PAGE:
Anyway, this is about beer, right? Let’s go a little earlier.  Three records of the Cofferers’ Accounts of the Gild Merchant of Reading, Berkshire from 1420, 1424 and 1427 seem to indicate part payment to theatrical players was in terms of hopped beer: seruicia or ceruisia in Latin. A later similar record from the 1452 accounts of St George’s Chapel of Windsor, Berkshire again for the part payment of actors states:

Et in ceruisia data lusoribus recitantibus ludum habitum in Collegio erga donatoris festum.

Were these all Dutch actors? Maybe. They were likely travelers, at least. But that makes an odd parallel pattern. Flems in port towns and actors liked hopped beer in the early 1400s. So, to find more similar patters, searches for variants of the root of the now familiar cerveza might be in order to see what might be up.***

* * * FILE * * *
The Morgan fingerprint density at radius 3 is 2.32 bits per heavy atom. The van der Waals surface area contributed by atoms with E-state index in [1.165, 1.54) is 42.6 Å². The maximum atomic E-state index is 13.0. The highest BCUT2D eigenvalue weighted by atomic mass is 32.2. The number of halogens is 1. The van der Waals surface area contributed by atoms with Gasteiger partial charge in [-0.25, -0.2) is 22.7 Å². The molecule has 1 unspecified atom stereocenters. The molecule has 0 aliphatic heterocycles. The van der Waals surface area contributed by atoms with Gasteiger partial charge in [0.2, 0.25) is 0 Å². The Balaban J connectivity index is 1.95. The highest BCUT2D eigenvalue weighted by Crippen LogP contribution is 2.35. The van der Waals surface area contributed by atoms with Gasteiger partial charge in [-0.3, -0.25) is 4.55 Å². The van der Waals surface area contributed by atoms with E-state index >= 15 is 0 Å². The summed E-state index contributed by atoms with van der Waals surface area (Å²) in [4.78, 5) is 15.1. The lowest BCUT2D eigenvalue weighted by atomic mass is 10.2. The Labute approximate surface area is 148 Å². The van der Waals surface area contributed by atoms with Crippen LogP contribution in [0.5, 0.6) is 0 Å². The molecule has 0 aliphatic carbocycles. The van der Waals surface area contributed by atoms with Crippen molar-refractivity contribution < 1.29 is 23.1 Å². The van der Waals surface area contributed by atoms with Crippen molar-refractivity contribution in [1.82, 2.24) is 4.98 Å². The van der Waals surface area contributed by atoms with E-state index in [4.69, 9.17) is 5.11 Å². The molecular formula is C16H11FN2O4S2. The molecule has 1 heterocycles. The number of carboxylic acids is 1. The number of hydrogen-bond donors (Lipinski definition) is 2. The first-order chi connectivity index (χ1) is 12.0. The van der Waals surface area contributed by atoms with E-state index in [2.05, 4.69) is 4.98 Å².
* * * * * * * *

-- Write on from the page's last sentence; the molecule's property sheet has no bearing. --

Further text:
And we find some in the 1390 accounts of another sort of traveling, the expedition led by then Earle of Derby, later Henry IV (reign 1399-1412),  crusading through Prussia and, surprisingly, on to Lithuania. In a sort of code mixing English, Latin, French and plenty of numbers you see plenty of  interesting references. When the force passes through the friendly lands of the Hanseatic ports en route, Derby’s clerk of the buttery starts buying beer along with wine and sometimes mead. As a result and for example, in September 1390 we read this sort of expense (amongst hundreds) being recorded:

Clerico buterie super beer per manus Gylder, pro j barello de beer, pro portagio et tractagio beer et vini…

Looks to be a bill for the beer, for the barrel in which the beer sit as the hauling of the beer as well as wine. There are a lot of accounts like that on the expedition. A lot. Which is interesting. Because here we have Englishmen drinking a hell of a lot of beer over a long period of time. High status folk. Well before beer is considered to have been consumed much in England by Englishmen. Never thought to look for that sort of thing before.